This blog was originally published by ILC Africa.
By Kevin Eze, ILC Africa
The widening gap between women and men who own titled land in Uganda is the result of a “gap” between law and practice, concentrating land and power in the hands of a few, campaigners at the launch of Stand for Her Land (S4HL) have said.
Lack of access to and control over land is causing widespread suffering for rural women in Uganda, and even for women who hold Certificate of Customary Ownership (or CCO) the clash between culture and modernity threatens hardship for millions.
Only 20% of the land in Uganda is titled. Though the percentage of women holding titles rose from 15% in 1999 to 26% in 2022, that’s and about 0.05% of all titled land.
Dr. Doreen Kabusigye, facilitator of the National Land Coalition in Uganda, told participants that the campaign “is timely for Uganda because it comes at a time when there is (a proposal of) review of laws on and around land – the 1998 Land Act, the Valuation Bill, the Land Acquisition Bill”, and the campaign can contribute to this from a women’s land rights lens.
She said: “Stand for Her Land campaign can be a good opportunity to push for the gazettement of the Succession Amendment Act passed into law in 2022. Through the National Land Coalition, the campaign can put women’s land rights in the process of policy review and implementation.”
The International Land Coalition in Africa reported in 2020 that women’s land rights can deliver economic justice: women with strong land rights and inheritance earn up to 3.8 times more income. Women’s land rights also help fight climate change since large-scale climate mitigation interventions are more effective when women’s land rights are fully recognized.
Securing women’s land rights could perhaps resolve over 50% of unequal gender power relations, economic injustice, gender-based violence, among rural, urban and indigenous communities living in poverty.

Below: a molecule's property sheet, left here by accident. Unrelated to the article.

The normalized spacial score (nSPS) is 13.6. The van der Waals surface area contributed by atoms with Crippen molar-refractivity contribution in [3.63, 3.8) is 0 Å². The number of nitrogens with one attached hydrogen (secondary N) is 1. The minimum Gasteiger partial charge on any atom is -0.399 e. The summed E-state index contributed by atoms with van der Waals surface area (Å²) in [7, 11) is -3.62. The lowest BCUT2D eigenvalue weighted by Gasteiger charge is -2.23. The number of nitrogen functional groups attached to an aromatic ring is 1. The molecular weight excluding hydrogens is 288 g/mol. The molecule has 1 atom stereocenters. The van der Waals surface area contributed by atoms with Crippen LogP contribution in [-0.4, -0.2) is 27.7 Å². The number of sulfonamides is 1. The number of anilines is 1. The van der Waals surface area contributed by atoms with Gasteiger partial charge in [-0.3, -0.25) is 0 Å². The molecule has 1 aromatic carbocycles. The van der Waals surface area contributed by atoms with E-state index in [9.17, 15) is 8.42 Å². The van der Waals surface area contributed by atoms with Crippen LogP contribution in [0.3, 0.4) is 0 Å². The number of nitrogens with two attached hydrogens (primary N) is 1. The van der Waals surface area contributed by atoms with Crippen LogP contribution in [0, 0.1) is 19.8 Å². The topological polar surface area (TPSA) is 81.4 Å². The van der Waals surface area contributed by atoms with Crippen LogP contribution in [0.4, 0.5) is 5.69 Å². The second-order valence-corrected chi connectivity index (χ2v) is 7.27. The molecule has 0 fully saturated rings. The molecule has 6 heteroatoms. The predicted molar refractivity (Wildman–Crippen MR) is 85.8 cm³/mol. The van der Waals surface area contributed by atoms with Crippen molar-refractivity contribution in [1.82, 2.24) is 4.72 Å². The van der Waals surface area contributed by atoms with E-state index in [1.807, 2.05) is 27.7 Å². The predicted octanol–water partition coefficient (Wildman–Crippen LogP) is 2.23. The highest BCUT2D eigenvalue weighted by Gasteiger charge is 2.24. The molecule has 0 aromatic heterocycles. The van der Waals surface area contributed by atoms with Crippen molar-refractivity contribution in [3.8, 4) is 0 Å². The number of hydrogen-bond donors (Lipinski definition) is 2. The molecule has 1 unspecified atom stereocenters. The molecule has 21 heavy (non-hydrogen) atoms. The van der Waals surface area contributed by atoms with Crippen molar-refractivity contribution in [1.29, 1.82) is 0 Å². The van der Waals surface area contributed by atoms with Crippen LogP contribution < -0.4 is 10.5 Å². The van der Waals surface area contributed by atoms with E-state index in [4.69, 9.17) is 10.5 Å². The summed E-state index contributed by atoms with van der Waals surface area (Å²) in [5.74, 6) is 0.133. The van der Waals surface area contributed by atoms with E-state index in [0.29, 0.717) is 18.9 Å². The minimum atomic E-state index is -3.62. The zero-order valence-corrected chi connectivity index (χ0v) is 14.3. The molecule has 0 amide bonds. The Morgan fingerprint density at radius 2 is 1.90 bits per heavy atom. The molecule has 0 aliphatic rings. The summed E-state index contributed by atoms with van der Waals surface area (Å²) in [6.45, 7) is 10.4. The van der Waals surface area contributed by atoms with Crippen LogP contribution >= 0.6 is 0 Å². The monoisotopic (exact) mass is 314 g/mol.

Frances Birungi, Chairperson of the National Land Coalition, said: “This campaign can bridge the gap in women’s land rights through first, the transformation of social norms and cultural practices that prevent women from accessing, owning and controlling land; second, adequate financing, skilling and capacitating of land governance institutions to support women’s land rights; third, increased legal literacy on women’s land rights for all; fourth, enhanced access to land justice for women; and finally, strengthened participation, voice and agency of grassroots women in land governance.”
A grassroots woman concurred. She narrated what she has been through since the death of her husband in fighting to protect the land he left behind. Despite the limitations of the CCO, she encouraged all grassroots women to get it as a start. “Having a title gives power to women to go to the banks and request for a loan. That is a form of power. You cannot ask for any financial support without that document in our country,” Nakibuuka Maxensia said.
Esther Muiru, global advocacy director for Stand for Her Land, said all countries participating in the Stand for Her Land campaign have common threads. “We notice grassroots women’s leadership, voice and agency; we see coalition and movement building; are we see the effort to build on existing and past efforts,” she said.
The campaign is cognizant of the nexus between secure women’s land rights, climate change, women’s economic justice and rights, and food security, she said.
Campaigners sang “Support her, support her, a woman owning land is a better future for all”, as Hon. Persis Princess, the State Minister for Housing, Ministry of Lands, Housing and Urban Development cut the tape symbolizing the campaign launch.
The next phase has begun: the implementation that will “bridge the gap.”
Kevin Eze of ILC Africa reports from Kampala, with photo credits.